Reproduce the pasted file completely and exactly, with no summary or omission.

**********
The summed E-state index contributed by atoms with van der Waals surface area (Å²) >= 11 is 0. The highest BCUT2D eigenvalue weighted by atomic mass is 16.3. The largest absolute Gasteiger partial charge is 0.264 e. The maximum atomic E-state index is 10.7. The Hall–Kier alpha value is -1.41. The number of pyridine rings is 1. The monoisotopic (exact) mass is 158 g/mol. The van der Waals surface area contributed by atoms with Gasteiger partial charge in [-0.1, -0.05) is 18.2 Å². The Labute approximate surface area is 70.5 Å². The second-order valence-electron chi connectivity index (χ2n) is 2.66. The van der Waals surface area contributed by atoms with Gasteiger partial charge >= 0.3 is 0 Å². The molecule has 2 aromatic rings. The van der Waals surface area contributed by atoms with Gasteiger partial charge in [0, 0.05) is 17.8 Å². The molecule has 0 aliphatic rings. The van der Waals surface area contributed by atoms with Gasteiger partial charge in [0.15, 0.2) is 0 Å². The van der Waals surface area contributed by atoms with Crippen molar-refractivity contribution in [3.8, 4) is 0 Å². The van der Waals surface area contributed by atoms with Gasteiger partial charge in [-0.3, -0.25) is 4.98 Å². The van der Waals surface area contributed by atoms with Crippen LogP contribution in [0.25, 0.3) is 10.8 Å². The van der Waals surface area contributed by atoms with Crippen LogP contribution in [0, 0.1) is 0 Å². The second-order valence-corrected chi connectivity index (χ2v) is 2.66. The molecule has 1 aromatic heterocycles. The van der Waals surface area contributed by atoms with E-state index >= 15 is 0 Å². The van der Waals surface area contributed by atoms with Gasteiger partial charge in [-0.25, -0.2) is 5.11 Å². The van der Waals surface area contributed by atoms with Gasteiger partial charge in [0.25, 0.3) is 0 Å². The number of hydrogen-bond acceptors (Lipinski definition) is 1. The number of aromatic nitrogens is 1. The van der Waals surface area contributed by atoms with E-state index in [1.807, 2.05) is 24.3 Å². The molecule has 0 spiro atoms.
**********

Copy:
The summed E-state index contributed by atoms with van der Waals surface area (Å²) >= 11 is 0. The highest BCUT2D eigenvalue weighted by atomic mass is 16.3. The largest absolute Gasteiger partial charge is 0.264 e. The maximum atomic E-state index is 10.7. The Hall–Kier alpha value is -1.41. The number of pyridine rings is 1. The monoisotopic (exact) mass is 158 g/mol. The van der Waals surface area contributed by atoms with Gasteiger partial charge in [-0.1, -0.05) is 18.2 Å². The Labute approximate surface area is 70.5 Å². The second-order valence-electron chi connectivity index (χ2n) is 2.66. The van der Waals surface area contributed by atoms with Gasteiger partial charge >= 0.3 is 0 Å². The molecule has 2 aromatic rings. The van der Waals surface area contributed by atoms with Gasteiger partial charge in [0, 0.05) is 17.8 Å². The molecule has 0 aliphatic rings. The van der Waals surface area contributed by atoms with Gasteiger partial charge in [0.15, 0.2) is 0 Å². The van der Waals surface area contributed by atoms with Crippen molar-refractivity contribution in [3.8, 4) is 0 Å². The van der Waals surface area contributed by atoms with Gasteiger partial charge in [-0.3, -0.25) is 4.98 Å². The van der Waals surface area contributed by atoms with Crippen LogP contribution in [0.25, 0.3) is 10.8 Å². The van der Waals surface area contributed by atoms with Crippen LogP contribution in [0, 0.1) is 0 Å². The second-order valence-corrected chi connectivity index (χ2v) is 2.66. The molecule has 1 aromatic heterocycles. The van der Waals surface area contributed by atoms with E-state index >= 15 is 0 Å². The van der Waals surface area contributed by atoms with Gasteiger partial charge in [-0.25, -0.2) is 5.11 Å². The van der Waals surface area contributed by atoms with Gasteiger partial charge in [0.25, 0.3) is 0 Å². The number of hydrogen-bond acceptors (Lipinski definition) is 1. The number of aromatic nitrogens is 1. The van der Waals surface area contributed by atoms with E-state index in [1.807, 2.05) is 24.3 Å². The molecule has 0 spiro atoms.